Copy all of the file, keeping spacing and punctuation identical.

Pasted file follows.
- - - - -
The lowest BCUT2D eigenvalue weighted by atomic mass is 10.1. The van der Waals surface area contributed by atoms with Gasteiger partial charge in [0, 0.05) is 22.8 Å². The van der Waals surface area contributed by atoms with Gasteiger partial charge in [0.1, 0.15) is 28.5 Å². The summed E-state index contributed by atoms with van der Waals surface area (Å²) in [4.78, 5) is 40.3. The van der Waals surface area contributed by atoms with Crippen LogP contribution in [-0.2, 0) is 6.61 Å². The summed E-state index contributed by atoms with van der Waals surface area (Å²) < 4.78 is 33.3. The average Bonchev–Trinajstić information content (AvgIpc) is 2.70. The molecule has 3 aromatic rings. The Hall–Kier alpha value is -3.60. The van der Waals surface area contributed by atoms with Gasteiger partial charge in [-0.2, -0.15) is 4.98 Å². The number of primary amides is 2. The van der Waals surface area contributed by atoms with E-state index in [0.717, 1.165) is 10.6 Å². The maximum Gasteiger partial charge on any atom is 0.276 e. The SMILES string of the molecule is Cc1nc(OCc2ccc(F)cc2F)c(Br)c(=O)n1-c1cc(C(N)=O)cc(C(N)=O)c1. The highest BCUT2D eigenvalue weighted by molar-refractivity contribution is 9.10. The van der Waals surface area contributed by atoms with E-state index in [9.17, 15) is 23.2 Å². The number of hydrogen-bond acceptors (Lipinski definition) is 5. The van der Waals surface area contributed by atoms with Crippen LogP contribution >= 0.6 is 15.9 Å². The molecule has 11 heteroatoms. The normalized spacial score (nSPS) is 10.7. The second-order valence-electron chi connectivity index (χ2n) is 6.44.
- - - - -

The lowest BCUT2D eigenvalue weighted by atomic mass is 10.1. The van der Waals surface area contributed by atoms with Gasteiger partial charge in [0, 0.05) is 22.8 Å². The van der Waals surface area contributed by atoms with Gasteiger partial charge in [0.1, 0.15) is 28.5 Å². The summed E-state index contributed by atoms with van der Waals surface area (Å²) in [4.78, 5) is 40.3. The van der Waals surface area contributed by atoms with Crippen LogP contribution in [-0.2, 0) is 6.61 Å². The summed E-state index contributed by atoms with van der Waals surface area (Å²) < 4.78 is 33.3. The average Bonchev–Trinajstić information content (AvgIpc) is 2.70. The molecule has 3 aromatic rings. The Hall–Kier alpha value is -3.60. The van der Waals surface area contributed by atoms with Gasteiger partial charge in [-0.2, -0.15) is 4.98 Å². The number of primary amides is 2. The van der Waals surface area contributed by atoms with E-state index in [0.717, 1.165) is 10.6 Å². The maximum Gasteiger partial charge on any atom is 0.276 e. The SMILES string of the molecule is Cc1nc(OCc2ccc(F)cc2F)c(Br)c(=O)n1-c1cc(C(N)=O)cc(C(N)=O)c1. The highest BCUT2D eigenvalue weighted by molar-refractivity contribution is 9.10. The van der Waals surface area contributed by atoms with E-state index in [9.17, 15) is 23.2 Å². The number of hydrogen-bond acceptors (Lipinski definition) is 5. The van der Waals surface area contributed by atoms with Crippen LogP contribution >= 0.6 is 15.9 Å². The molecule has 11 heteroatoms. The normalized spacial score (nSPS) is 10.7. The second-order valence-electron chi connectivity index (χ2n) is 6.44.